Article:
I'm having a hard time finding conclusive evidence on this: did MS put any kind of maximum concurrent TCP connection limit in Windows Server 2003 and/or 2008? (The equivalent of the XP SP2 "feature" they added...)

We're relooking at part of our architecture which is currently based on other technologies with using NetBIOS, but we'd need to be able to have 50-100 hosts connecting to 20-30 other hosts all over NetBIOS directly. Obviously a 10-connection limit (as it is in XP) will put a quick end to that particular plan.

  • Did you look for any evidence in the Event Viewer? – Gleb Nov 5 '09 at 14:28

AFAIK, the TCP concurrent connection limit in XP is not limited to 10 concurrent TCP connections, it's limited to 10 concurrent outgoing TCP connection attempts per second. This limit counts the number of NEW connections being established per second, not the number of ESTABLISHED connections. Will the hosts in question be making more than 10 outgoing TCP connections per second? You can quickly check to see if this is an issue by looking for Event ID 4226 in the Event log on one of the hosts.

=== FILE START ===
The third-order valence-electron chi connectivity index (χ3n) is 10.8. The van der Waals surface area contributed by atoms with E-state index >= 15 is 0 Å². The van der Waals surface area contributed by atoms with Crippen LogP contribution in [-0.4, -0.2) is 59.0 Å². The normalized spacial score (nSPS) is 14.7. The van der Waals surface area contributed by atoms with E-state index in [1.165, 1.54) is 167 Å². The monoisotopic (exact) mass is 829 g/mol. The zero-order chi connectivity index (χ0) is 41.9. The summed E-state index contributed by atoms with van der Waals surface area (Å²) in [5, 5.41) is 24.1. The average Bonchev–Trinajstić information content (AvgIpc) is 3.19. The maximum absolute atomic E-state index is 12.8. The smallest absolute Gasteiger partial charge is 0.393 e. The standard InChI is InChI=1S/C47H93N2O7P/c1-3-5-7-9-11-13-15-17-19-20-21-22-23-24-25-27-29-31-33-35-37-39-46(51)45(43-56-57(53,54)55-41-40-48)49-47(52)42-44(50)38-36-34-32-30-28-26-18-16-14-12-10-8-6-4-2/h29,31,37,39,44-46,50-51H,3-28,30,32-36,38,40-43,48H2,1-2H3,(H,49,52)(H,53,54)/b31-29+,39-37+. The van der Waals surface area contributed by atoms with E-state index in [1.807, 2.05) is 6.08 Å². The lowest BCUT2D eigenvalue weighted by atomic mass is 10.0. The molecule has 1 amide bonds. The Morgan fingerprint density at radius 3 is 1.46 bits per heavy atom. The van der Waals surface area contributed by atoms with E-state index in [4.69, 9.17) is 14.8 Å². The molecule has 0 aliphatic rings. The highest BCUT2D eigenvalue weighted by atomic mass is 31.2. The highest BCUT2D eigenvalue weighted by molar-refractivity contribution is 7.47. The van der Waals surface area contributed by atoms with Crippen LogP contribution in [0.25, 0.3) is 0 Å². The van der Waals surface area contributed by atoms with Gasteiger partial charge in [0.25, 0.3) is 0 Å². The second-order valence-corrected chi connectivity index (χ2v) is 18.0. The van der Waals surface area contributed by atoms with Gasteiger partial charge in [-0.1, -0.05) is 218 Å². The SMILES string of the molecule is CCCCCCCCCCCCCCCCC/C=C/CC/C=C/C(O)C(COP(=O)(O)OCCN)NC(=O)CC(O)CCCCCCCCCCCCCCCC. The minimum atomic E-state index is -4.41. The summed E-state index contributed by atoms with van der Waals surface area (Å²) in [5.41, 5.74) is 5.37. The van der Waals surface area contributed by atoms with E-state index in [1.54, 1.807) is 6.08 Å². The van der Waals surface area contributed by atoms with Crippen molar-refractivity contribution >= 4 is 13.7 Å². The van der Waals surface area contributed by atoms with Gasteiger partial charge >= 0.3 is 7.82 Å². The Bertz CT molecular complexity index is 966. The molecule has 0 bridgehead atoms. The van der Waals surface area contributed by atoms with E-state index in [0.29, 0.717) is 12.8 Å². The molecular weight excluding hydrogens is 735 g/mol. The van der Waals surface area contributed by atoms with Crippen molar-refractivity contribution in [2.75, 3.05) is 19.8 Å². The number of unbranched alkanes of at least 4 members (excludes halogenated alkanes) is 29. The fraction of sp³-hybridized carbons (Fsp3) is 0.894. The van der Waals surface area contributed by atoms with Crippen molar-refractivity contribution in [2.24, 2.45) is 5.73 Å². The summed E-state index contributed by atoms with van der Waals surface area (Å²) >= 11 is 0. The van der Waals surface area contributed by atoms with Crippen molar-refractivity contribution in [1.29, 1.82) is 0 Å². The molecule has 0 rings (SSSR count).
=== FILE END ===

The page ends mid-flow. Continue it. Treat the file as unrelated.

• Also, don't confuse this issue with client access limits. In XP there is a 10 client limit for clients accessing file and print services on an XP host. Windows Server has no such limit. – joeqwerty Nov 5 '09 at 13:04
  • Is half-open tcp connection really the same as concurrent tcp connection? – Sajuuk Jan 9 at 3:22

My understanding is that the limit does not exist in any of the server operating systems. However, if you are using this method than Microsoft licensing may dictate that you buy CALs for each of those connections (although there is no technical mechanism for preventing more connections than CALs).

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